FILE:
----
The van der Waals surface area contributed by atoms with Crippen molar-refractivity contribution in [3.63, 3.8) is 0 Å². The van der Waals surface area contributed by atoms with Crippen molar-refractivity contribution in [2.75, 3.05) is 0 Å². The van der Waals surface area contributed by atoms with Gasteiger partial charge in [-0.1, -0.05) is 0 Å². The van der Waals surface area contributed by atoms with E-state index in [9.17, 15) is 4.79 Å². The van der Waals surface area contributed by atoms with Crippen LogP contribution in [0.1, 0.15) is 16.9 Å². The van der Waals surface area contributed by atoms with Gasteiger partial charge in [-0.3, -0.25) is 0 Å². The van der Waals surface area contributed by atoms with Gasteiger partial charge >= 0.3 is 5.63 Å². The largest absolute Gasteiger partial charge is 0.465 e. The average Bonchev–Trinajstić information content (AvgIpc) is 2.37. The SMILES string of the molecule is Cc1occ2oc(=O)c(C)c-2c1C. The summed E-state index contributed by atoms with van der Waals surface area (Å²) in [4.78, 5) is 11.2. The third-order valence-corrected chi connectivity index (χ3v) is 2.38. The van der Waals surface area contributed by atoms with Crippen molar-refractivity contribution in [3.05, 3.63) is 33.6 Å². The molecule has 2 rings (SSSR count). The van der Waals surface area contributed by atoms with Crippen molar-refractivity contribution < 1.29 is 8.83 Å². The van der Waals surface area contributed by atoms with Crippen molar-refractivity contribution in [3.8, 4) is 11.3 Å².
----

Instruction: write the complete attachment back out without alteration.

The van der Waals surface area contributed by atoms with Crippen molar-refractivity contribution in [3.63, 3.8) is 0 Å². The van der Waals surface area contributed by atoms with Crippen molar-refractivity contribution in [2.75, 3.05) is 0 Å². The van der Waals surface area contributed by atoms with Gasteiger partial charge in [-0.1, -0.05) is 0 Å². The van der Waals surface area contributed by atoms with E-state index in [9.17, 15) is 4.79 Å². The van der Waals surface area contributed by atoms with Crippen LogP contribution in [0.1, 0.15) is 16.9 Å². The van der Waals surface area contributed by atoms with Gasteiger partial charge in [-0.3, -0.25) is 0 Å². The van der Waals surface area contributed by atoms with Gasteiger partial charge >= 0.3 is 5.63 Å². The largest absolute Gasteiger partial charge is 0.465 e. The average Bonchev–Trinajstić information content (AvgIpc) is 2.37. The SMILES string of the molecule is Cc1occ2oc(=O)c(C)c-2c1C. The summed E-state index contributed by atoms with van der Waals surface area (Å²) in [4.78, 5) is 11.2. The third-order valence-corrected chi connectivity index (χ3v) is 2.38. The van der Waals surface area contributed by atoms with Crippen molar-refractivity contribution in [3.05, 3.63) is 33.6 Å². The molecule has 2 rings (SSSR count). The van der Waals surface area contributed by atoms with Crippen molar-refractivity contribution < 1.29 is 8.83 Å². The van der Waals surface area contributed by atoms with Crippen molar-refractivity contribution in [3.8, 4) is 11.3 Å².